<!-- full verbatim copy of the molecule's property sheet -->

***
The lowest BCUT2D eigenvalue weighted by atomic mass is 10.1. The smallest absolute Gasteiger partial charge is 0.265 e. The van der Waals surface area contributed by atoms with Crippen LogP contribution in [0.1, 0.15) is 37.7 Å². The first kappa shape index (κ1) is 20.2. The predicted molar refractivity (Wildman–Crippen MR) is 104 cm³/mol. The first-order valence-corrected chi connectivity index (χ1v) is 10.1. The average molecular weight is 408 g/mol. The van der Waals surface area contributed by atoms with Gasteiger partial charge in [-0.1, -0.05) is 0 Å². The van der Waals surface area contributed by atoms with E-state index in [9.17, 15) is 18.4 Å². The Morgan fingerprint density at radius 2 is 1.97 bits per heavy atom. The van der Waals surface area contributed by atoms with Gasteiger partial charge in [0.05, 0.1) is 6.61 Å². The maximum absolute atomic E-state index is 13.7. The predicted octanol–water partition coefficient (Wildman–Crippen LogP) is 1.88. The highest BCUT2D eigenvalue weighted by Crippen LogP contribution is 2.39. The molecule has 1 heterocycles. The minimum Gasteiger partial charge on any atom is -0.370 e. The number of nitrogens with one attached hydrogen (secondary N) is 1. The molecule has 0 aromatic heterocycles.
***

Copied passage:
The lowest BCUT2D eigenvalue weighted by atomic mass is 10.1. The smallest absolute Gasteiger partial charge is 0.265 e. The van der Waals surface area contributed by atoms with Crippen LogP contribution in [0.1, 0.15) is 37.7 Å². The first kappa shape index (κ1) is 20.2. The predicted molar refractivity (Wildman–Crippen MR) is 104 cm³/mol. The first-order valence-corrected chi connectivity index (χ1v) is 10.1. The average molecular weight is 408 g/mol. The van der Waals surface area contributed by atoms with Gasteiger partial charge in [-0.1, -0.05) is 0 Å². The van der Waals surface area contributed by atoms with E-state index in [9.17, 15) is 18.4 Å². The Morgan fingerprint density at radius 2 is 1.97 bits per heavy atom. The van der Waals surface area contributed by atoms with Gasteiger partial charge in [0.05, 0.1) is 6.61 Å². The maximum absolute atomic E-state index is 13.7. The predicted octanol–water partition coefficient (Wildman–Crippen LogP) is 1.88. The highest BCUT2D eigenvalue weighted by Crippen LogP contribution is 2.39. The molecule has 1 heterocycles. The minimum Gasteiger partial charge on any atom is -0.370 e. The number of nitrogens with one attached hydrogen (secondary N) is 1. The molecule has 0 aromatic heterocycles.